Fraud detection can yield effective results only when businesses are able to identify the threats they face and create robust frameworks – complete with solutions, strategies, and policies – to address them. Some of the common challenges that businesses face in their fraud detection efforts include:
- Identifying pain areas: Often, due to lack of adequate and granular insights, businesses do not get a clear picture of the unique risks they face.
- Planning: Depending on the risks identified and the regulations they must comply with, businesses need plans for proactive fraud detection. However, these plans must be flexible to accommodate regulatory changes and evolving threats.
- False positives: Inability to identify potentially revenue-generating users and flagging them as risky. This can result in customer annoyance and damage to business reputation and of course, revenues.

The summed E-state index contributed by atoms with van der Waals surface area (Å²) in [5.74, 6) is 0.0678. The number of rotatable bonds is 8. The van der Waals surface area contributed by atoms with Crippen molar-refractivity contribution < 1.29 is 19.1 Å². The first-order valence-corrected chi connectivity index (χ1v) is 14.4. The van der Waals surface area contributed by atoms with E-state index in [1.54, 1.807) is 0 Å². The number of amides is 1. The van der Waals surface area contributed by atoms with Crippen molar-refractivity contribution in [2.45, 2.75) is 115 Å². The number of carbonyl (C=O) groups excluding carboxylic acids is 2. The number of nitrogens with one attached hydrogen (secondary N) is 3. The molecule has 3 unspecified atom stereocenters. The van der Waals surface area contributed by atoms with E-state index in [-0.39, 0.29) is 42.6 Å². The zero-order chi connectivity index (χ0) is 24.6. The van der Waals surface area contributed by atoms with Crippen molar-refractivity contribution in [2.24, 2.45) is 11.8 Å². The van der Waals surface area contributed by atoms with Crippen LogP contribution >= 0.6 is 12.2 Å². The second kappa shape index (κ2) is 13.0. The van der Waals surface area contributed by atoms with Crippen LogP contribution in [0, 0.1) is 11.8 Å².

- User experience: Most businesses find it difficult to balance fraud detection with user experience. They either use an iron hand or are too lenient while verifying users. Both these situations are unfavorable as there is too much friction in the first approach whereas the second approach opens up the gateways for bad actors, degrading digital experience for genuine users, both ways.
- Data analysis: Businesses need to harness and analyze large volumes of data to be able to gather actionable insights. Often, the data is siloed, low quality or dated, which can adversely impact analysis and impede fraud detection efforts.
- Review time: Customers expect instant response to their requests. This leaves businesses with little to no time to adequately verify user claims, allowing bad actors to take advantage and sneak into the business network.